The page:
Opening November 17th, 2018
In fall 2018, the Texas will open to the public accompanied by Locomotion: Railroads and the Making of Atlanta, an exhibition that will interpret the major role railroads played in transforming Atlanta into the transportation hub and commercial center it is today.
The exhibition captures Atlanta's beginning, in 1837, when a surveyor drove a stake into the ground in a North Georgia forest previously inhabited by Native Americans. The stake marked the end point for the Western & Atlantic Railroad designed to run north to the Tennessee River. The town that grew up around that stake was called Terminus before being named Marthasville and then Atlanta in the 1840s. Railroads connected Georgia's sea ports and navigable waterways to the nation’s interior.
Atlanta History Center is further enhancing the experience by creating a series of rail-inspired Meet the Past museum theatre characters that will premiere with the opening of Locomotion: Railroads and the Making of Atlanta in November. Performed on weekends, these include Pullman porter James Stewart, Southern Railway chairman W. Graham Claytor Jr., and pioneering woman switch tender and brakeman Gertie Stewart.
As part of Atlanta History Center’s hands-on-history approach, guests will be invited to climb up into the locomotive’s cab and get the engineer's view of the larger-than-life Texas.
At its new home at Atlanta History Center, the Texas is in a glass-enclosed exhibit gallery prominently placed on the front of the museum building, visible at all hours and illuminated at night.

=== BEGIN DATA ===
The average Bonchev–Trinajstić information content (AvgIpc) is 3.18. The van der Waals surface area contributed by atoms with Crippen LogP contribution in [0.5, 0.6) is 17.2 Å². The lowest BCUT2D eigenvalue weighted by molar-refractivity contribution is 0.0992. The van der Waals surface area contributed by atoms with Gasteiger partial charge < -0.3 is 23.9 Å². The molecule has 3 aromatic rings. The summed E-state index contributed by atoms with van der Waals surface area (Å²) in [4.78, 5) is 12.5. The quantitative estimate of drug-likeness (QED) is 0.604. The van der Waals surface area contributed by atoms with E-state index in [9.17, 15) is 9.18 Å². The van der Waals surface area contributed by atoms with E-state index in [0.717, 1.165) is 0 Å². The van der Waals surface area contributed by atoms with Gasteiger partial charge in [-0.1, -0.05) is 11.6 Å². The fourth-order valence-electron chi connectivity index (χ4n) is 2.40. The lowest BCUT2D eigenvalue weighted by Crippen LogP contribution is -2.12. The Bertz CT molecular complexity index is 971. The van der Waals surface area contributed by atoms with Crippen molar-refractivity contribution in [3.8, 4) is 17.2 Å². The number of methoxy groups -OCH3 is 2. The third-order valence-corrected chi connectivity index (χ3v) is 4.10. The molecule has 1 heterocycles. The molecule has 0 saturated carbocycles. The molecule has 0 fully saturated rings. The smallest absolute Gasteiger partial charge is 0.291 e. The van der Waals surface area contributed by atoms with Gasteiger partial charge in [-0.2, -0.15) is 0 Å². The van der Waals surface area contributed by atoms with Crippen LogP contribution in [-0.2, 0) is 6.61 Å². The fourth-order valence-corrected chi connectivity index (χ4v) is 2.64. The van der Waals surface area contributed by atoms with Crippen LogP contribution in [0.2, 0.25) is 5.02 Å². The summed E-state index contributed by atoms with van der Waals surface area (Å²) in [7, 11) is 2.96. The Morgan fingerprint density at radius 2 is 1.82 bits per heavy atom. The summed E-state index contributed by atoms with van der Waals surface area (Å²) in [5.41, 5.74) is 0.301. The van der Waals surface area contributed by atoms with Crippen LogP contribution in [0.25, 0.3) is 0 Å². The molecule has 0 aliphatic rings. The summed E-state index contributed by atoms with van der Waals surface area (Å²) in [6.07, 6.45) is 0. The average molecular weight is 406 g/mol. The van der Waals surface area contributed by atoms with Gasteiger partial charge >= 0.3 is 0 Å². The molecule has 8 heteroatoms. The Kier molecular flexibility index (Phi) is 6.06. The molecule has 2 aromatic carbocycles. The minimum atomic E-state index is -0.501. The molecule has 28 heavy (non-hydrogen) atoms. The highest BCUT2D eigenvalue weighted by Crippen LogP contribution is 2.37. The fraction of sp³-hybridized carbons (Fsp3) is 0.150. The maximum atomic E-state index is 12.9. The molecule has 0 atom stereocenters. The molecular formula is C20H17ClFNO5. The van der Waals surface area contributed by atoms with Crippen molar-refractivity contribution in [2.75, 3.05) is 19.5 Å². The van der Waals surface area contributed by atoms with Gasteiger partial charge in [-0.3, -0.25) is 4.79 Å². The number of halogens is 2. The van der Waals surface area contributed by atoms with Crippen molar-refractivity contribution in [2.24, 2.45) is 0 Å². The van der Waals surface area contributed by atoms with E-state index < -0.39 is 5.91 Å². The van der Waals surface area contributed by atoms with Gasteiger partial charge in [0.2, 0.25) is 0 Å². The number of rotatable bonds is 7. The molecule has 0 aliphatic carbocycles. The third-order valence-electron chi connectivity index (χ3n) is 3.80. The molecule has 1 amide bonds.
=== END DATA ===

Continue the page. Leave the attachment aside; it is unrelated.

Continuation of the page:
The 4-4-0 "American-style" locomotive Texas served for nearly 51 years on the famous Western & Atlantic Railroad in Georgia, contributing signiﬁcantly to the city of Atlanta’s rise as a railroad center, and ultimately, an international city. The Western & Atlantic ran between Atlanta and Chattanooga, Tennessee. Today, the same railroad is still operating as part of railroad company CSX’s system. The Texas is one of only two surviving Western & Atlantic locomotives; the other is the General.
The Texas we see today is not the same locomotive built in 1856. As with all railroad equipment, the engine was continually upgraded through its service life. The bell stand, frame, and a few other parts remain from 1856, but virtually all other parts—including the cab, boiler, steam and sand domes, smokestack, pilot, and wheels—are replacements dating from the 1870s through the early 1900s. To restore the Texas to its 1856 appearance would mean building a new engine!
restoration date chosen for the Texas is 1886, the year of its last
major upgrade, and also the year The Battle of Atlanta cyclorama
was painted, which was recently moved to the Atlanta History Center. The Texas has
been displayed with the cyclorama since 1927. Both artifacts are owned by
the City of Atlanta and are part of a 75-year lease agreement between the
city and Atlanta History Center.